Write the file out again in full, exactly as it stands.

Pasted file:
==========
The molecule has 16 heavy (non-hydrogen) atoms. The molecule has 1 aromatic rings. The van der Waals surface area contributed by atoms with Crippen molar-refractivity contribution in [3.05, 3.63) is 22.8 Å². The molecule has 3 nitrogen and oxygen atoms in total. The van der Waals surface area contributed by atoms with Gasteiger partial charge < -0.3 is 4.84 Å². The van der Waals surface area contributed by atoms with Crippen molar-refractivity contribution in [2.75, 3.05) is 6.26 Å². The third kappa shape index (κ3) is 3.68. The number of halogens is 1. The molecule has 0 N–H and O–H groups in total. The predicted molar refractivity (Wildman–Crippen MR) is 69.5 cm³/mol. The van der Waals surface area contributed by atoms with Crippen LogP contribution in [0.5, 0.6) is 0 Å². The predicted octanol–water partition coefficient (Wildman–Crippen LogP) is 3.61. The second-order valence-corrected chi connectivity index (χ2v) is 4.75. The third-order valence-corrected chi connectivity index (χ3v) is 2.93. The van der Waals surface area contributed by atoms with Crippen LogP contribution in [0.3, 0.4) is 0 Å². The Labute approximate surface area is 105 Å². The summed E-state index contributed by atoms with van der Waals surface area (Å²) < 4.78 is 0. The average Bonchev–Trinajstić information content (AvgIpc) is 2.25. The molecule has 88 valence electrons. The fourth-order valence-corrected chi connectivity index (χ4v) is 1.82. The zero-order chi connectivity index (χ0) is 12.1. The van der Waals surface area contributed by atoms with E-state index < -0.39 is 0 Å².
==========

The molecule has 16 heavy (non-hydrogen) atoms. The molecule has 1 aromatic rings. The van der Waals surface area contributed by atoms with Crippen molar-refractivity contribution in [3.05, 3.63) is 22.8 Å². The molecule has 3 nitrogen and oxygen atoms in total. The van der Waals surface area contributed by atoms with Gasteiger partial charge < -0.3 is 4.84 Å². The van der Waals surface area contributed by atoms with Crippen molar-refractivity contribution in [2.75, 3.05) is 6.26 Å². The third kappa shape index (κ3) is 3.68. The number of halogens is 1. The molecule has 0 N–H and O–H groups in total. The predicted molar refractivity (Wildman–Crippen MR) is 69.5 cm³/mol. The van der Waals surface area contributed by atoms with Crippen LogP contribution in [0.5, 0.6) is 0 Å². The predicted octanol–water partition coefficient (Wildman–Crippen LogP) is 3.61. The second-order valence-corrected chi connectivity index (χ2v) is 4.75. The third-order valence-corrected chi connectivity index (χ3v) is 2.93. The van der Waals surface area contributed by atoms with Crippen LogP contribution in [0.3, 0.4) is 0 Å². The Labute approximate surface area is 105 Å². The summed E-state index contributed by atoms with van der Waals surface area (Å²) < 4.78 is 0. The average Bonchev–Trinajstić information content (AvgIpc) is 2.25. The molecule has 88 valence electrons. The fourth-order valence-corrected chi connectivity index (χ4v) is 1.82. The zero-order chi connectivity index (χ0) is 12.1. The van der Waals surface area contributed by atoms with E-state index < -0.39 is 0 Å².